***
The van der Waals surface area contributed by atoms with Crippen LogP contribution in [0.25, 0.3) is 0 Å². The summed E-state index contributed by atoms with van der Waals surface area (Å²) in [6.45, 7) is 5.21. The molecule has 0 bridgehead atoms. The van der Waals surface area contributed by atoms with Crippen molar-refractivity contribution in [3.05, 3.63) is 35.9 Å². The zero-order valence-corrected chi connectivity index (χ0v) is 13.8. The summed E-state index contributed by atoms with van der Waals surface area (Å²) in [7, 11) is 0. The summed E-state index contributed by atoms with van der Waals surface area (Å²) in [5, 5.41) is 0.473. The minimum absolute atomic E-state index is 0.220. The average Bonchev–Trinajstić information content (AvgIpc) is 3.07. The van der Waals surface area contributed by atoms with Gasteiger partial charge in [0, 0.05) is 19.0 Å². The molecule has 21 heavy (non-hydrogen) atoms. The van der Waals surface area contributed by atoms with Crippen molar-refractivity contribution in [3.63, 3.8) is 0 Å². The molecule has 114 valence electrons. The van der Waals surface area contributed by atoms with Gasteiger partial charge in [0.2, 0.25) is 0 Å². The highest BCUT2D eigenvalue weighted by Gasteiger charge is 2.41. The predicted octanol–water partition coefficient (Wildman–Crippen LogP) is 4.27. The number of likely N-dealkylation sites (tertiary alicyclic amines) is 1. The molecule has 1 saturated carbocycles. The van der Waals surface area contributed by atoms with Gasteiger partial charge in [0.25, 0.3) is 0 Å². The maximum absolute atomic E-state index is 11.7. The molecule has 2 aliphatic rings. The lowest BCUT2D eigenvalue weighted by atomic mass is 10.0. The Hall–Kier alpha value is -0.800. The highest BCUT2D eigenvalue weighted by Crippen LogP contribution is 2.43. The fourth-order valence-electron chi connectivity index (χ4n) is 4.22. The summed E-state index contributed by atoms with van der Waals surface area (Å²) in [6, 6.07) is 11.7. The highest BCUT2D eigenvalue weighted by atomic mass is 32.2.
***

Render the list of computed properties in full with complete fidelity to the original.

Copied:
The van der Waals surface area contributed by atoms with Crippen LogP contribution in [0.25, 0.3) is 0 Å². The summed E-state index contributed by atoms with van der Waals surface area (Å²) in [6.45, 7) is 5.21. The molecule has 0 bridgehead atoms. The van der Waals surface area contributed by atoms with Crippen molar-refractivity contribution in [3.05, 3.63) is 35.9 Å². The zero-order valence-corrected chi connectivity index (χ0v) is 13.8. The summed E-state index contributed by atoms with van der Waals surface area (Å²) in [7, 11) is 0. The summed E-state index contributed by atoms with van der Waals surface area (Å²) in [5, 5.41) is 0.473. The minimum absolute atomic E-state index is 0.220. The average Bonchev–Trinajstić information content (AvgIpc) is 3.07. The van der Waals surface area contributed by atoms with Gasteiger partial charge in [0, 0.05) is 19.0 Å². The molecule has 21 heavy (non-hydrogen) atoms. The van der Waals surface area contributed by atoms with Crippen molar-refractivity contribution in [3.63, 3.8) is 0 Å². The molecule has 114 valence electrons. The van der Waals surface area contributed by atoms with Gasteiger partial charge in [0.2, 0.25) is 0 Å². The highest BCUT2D eigenvalue weighted by Gasteiger charge is 2.41. The predicted octanol–water partition coefficient (Wildman–Crippen LogP) is 4.27. The number of likely N-dealkylation sites (tertiary alicyclic amines) is 1. The molecule has 1 saturated carbocycles. The van der Waals surface area contributed by atoms with Gasteiger partial charge in [0.25, 0.3) is 0 Å². The maximum absolute atomic E-state index is 11.7. The molecule has 2 aliphatic rings. The lowest BCUT2D eigenvalue weighted by atomic mass is 10.0. The Hall–Kier alpha value is -0.800. The highest BCUT2D eigenvalue weighted by Crippen LogP contribution is 2.43. The fourth-order valence-electron chi connectivity index (χ4n) is 4.22. The summed E-state index contributed by atoms with van der Waals surface area (Å²) in [6, 6.07) is 11.7. The highest BCUT2D eigenvalue weighted by atomic mass is 32.2.